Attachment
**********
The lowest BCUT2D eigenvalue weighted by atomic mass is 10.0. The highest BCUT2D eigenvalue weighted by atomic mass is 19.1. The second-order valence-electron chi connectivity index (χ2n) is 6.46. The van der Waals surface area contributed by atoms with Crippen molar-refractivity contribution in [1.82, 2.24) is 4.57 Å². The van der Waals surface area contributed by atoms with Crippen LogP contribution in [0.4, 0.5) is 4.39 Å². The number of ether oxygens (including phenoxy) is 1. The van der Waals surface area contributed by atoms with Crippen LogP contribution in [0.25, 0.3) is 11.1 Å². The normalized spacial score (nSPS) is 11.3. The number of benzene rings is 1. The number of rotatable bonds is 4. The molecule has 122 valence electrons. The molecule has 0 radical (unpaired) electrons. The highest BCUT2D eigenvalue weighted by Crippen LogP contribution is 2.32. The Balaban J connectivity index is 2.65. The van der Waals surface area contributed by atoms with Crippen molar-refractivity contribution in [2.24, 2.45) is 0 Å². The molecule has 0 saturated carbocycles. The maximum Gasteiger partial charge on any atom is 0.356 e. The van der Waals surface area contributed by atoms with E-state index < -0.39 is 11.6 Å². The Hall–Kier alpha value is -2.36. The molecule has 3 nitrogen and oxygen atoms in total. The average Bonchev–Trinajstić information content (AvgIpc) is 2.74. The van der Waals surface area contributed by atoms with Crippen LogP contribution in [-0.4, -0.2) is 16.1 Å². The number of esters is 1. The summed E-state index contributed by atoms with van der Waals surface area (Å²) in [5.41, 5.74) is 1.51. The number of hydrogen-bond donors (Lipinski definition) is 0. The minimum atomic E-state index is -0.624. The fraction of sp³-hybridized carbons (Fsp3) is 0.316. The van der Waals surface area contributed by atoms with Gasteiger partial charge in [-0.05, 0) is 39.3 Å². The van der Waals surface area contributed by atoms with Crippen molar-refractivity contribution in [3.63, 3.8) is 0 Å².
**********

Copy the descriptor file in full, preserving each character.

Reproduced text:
The lowest BCUT2D eigenvalue weighted by atomic mass is 10.0. The highest BCUT2D eigenvalue weighted by atomic mass is 19.1. The second-order valence-electron chi connectivity index (χ2n) is 6.46. The van der Waals surface area contributed by atoms with Crippen molar-refractivity contribution in [1.82, 2.24) is 4.57 Å². The van der Waals surface area contributed by atoms with Crippen LogP contribution in [0.4, 0.5) is 4.39 Å². The number of ether oxygens (including phenoxy) is 1. The van der Waals surface area contributed by atoms with Crippen LogP contribution in [0.25, 0.3) is 11.1 Å². The normalized spacial score (nSPS) is 11.3. The number of benzene rings is 1. The number of rotatable bonds is 4. The molecule has 122 valence electrons. The molecule has 0 radical (unpaired) electrons. The highest BCUT2D eigenvalue weighted by Crippen LogP contribution is 2.32. The Balaban J connectivity index is 2.65. The van der Waals surface area contributed by atoms with Crippen molar-refractivity contribution in [2.24, 2.45) is 0 Å². The molecule has 0 saturated carbocycles. The maximum Gasteiger partial charge on any atom is 0.356 e. The van der Waals surface area contributed by atoms with E-state index < -0.39 is 11.6 Å². The Hall–Kier alpha value is -2.36. The molecule has 3 nitrogen and oxygen atoms in total. The average Bonchev–Trinajstić information content (AvgIpc) is 2.74. The van der Waals surface area contributed by atoms with Crippen LogP contribution in [-0.4, -0.2) is 16.1 Å². The number of esters is 1. The summed E-state index contributed by atoms with van der Waals surface area (Å²) in [5.41, 5.74) is 1.51. The number of hydrogen-bond donors (Lipinski definition) is 0. The minimum atomic E-state index is -0.624. The fraction of sp³-hybridized carbons (Fsp3) is 0.316. The van der Waals surface area contributed by atoms with Gasteiger partial charge in [-0.05, 0) is 39.3 Å². The van der Waals surface area contributed by atoms with Crippen molar-refractivity contribution in [3.63, 3.8) is 0 Å².